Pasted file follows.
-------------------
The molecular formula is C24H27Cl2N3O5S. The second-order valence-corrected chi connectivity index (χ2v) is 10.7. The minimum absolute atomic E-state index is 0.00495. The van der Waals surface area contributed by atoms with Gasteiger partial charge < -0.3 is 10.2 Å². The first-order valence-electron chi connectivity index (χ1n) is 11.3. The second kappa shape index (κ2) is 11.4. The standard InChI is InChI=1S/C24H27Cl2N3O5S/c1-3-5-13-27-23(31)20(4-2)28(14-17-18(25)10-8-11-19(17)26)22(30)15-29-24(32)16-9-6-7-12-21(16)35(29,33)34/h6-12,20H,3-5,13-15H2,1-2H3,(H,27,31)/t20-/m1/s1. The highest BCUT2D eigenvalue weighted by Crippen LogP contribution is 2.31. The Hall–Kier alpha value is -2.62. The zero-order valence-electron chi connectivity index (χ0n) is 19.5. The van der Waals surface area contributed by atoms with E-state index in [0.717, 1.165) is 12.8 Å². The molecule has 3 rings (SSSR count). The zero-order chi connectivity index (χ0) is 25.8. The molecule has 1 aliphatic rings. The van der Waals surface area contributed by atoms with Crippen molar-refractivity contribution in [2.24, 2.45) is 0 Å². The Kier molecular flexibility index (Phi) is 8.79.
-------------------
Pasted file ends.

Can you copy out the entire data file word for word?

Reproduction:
The molecular formula is C24H27Cl2N3O5S. The second-order valence-corrected chi connectivity index (χ2v) is 10.7. The minimum absolute atomic E-state index is 0.00495. The van der Waals surface area contributed by atoms with Gasteiger partial charge < -0.3 is 10.2 Å². The first-order valence-electron chi connectivity index (χ1n) is 11.3. The second kappa shape index (κ2) is 11.4. The standard InChI is InChI=1S/C24H27Cl2N3O5S/c1-3-5-13-27-23(31)20(4-2)28(14-17-18(25)10-8-11-19(17)26)22(30)15-29-24(32)16-9-6-7-12-21(16)35(29,33)34/h6-12,20H,3-5,13-15H2,1-2H3,(H,27,31)/t20-/m1/s1. The highest BCUT2D eigenvalue weighted by Crippen LogP contribution is 2.31. The Hall–Kier alpha value is -2.62. The zero-order valence-electron chi connectivity index (χ0n) is 19.5. The van der Waals surface area contributed by atoms with E-state index in [0.717, 1.165) is 12.8 Å². The molecule has 3 rings (SSSR count). The zero-order chi connectivity index (χ0) is 25.8. The molecule has 1 aliphatic rings. The van der Waals surface area contributed by atoms with Crippen molar-refractivity contribution in [2.24, 2.45) is 0 Å². The Kier molecular flexibility index (Phi) is 8.79.